Destigmatizing Chinese Communities in the face of 2019-nCoV: Emergency Management Actions to Address Social Vulnerability in Toronto and Nairobi

  • Funded by Canadian Institutes of Health Research (CIHR)
  • Total publications:0 publications

Grant number: 170381

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Key facts

  • Disease

    COVID-19
  • Known Financial Commitments (USD)

    $372,419.56
  • Funder

    Canadian Institutes of Health Research (CIHR)
  • Principle Investigator

    Pending
  • Research Location

    Canada, Americas
  • Lead Research Institution

    York University
  • Research Category

    Policies for public health, disease control & community resilience

  • Research Subcategory

    Communication

  • Special Interest Tags

    Gender

  • Study Subject

    Non-Clinical

  • Clinical Trial Details

    N/A

  • Broad Policy Alignment

    Pending

  • Age Group

    Not Applicable

  • Vulnerable Population

    Not applicable

  • Occupations of Interest

    Not applicable

Abstract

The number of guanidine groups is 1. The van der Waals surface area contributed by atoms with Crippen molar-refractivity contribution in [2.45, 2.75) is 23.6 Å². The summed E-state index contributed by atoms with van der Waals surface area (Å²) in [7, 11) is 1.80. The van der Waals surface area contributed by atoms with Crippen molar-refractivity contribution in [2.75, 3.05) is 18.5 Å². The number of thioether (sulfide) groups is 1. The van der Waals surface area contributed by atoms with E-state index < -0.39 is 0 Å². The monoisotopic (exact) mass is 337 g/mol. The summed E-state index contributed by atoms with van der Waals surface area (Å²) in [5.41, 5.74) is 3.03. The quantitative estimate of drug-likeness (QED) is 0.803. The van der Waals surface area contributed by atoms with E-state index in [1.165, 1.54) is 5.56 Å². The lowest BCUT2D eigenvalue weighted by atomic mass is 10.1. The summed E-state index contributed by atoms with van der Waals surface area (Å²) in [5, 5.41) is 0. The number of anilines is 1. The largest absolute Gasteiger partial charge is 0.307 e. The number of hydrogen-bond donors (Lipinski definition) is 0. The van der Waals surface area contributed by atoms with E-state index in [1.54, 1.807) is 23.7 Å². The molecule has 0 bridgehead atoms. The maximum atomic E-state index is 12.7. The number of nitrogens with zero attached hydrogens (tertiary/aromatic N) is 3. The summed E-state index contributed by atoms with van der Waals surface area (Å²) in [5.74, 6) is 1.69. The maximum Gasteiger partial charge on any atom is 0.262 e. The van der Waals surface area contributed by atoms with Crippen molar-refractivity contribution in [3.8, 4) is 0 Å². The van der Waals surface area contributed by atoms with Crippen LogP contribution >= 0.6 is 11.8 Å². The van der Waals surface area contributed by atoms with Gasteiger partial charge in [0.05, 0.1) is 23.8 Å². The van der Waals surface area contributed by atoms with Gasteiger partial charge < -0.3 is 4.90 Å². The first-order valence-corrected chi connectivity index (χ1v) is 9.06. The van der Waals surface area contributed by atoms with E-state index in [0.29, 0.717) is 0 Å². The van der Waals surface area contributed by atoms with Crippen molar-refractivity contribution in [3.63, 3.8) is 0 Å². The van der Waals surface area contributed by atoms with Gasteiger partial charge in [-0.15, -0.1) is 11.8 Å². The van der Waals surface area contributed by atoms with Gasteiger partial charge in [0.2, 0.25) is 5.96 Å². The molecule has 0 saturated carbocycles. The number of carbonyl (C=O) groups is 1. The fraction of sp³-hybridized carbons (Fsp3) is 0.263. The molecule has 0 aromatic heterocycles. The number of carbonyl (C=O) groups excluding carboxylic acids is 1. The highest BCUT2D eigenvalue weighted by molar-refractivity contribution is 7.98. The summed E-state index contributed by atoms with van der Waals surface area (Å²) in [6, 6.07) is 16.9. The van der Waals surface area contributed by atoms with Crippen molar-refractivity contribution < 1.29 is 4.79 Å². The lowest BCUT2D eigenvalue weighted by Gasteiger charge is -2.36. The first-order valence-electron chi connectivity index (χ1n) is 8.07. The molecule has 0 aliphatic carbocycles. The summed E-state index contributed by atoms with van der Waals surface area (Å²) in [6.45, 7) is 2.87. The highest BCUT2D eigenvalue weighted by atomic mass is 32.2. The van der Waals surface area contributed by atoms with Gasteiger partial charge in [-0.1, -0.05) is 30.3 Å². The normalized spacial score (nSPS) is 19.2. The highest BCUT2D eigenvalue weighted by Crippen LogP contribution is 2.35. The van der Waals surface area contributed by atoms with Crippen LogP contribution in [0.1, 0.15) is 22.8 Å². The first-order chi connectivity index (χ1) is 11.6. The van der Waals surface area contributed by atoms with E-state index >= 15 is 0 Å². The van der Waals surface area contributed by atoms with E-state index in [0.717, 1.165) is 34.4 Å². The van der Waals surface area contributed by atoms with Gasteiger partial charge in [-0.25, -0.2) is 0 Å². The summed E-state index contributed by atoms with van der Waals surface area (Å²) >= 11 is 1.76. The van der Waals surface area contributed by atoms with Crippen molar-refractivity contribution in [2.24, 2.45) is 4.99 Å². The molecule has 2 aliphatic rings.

Chinese communities around the world are facing impacts to their personal wellbeing and livelihoods by way of discrimination and Sinophobia (anti-Chinese sentiment) due to COVID-19 disease (formally 2019-nCoV). By performing rapid response research, we can better understand social and policy countermeasures to mitigate the threats communities face from this and future Public Health Emergencies of International Concern (PHEIC). This project focuses on the research area of social and policy countermeasures. Specifically, cultural dimensions of the epidemic such as examining how individuals and communities understand and react to the disease along with tailoring a response to the unique circumstances of different populations will be the foci of this project. Our research team will: 1) examine how Chinese diaspora communities in large urban centres globally, namely in the Greater Toronto Area (GTA or Toronto herein), Canada and Nairobi, Kenya are understanding and reacting to the novel coronavirus by studying social impacts and coping strategies. 2) engage with vulnerable groups (children, women, elderly, etc.) within Chinese communities using participatory action research approaches to counter misinformation about COVID-19 and share emergency management and public health practices and resources relevant to the health crisis. 3) share findings with emergency management professionals in both countries and collaboratively develop a culturally-specific public education campaign to support efforts to destigmatize Chinese communities during the COVID-19 PHEIC in both Toronto and Nairobi. 4) use social media and knowledge sharing events to educate the broader community on the true impact of misinformation, disinformation, stigma and fear, with the hope that this will improve community cohesion during the outbreak phase, in recovery, and for future resilience.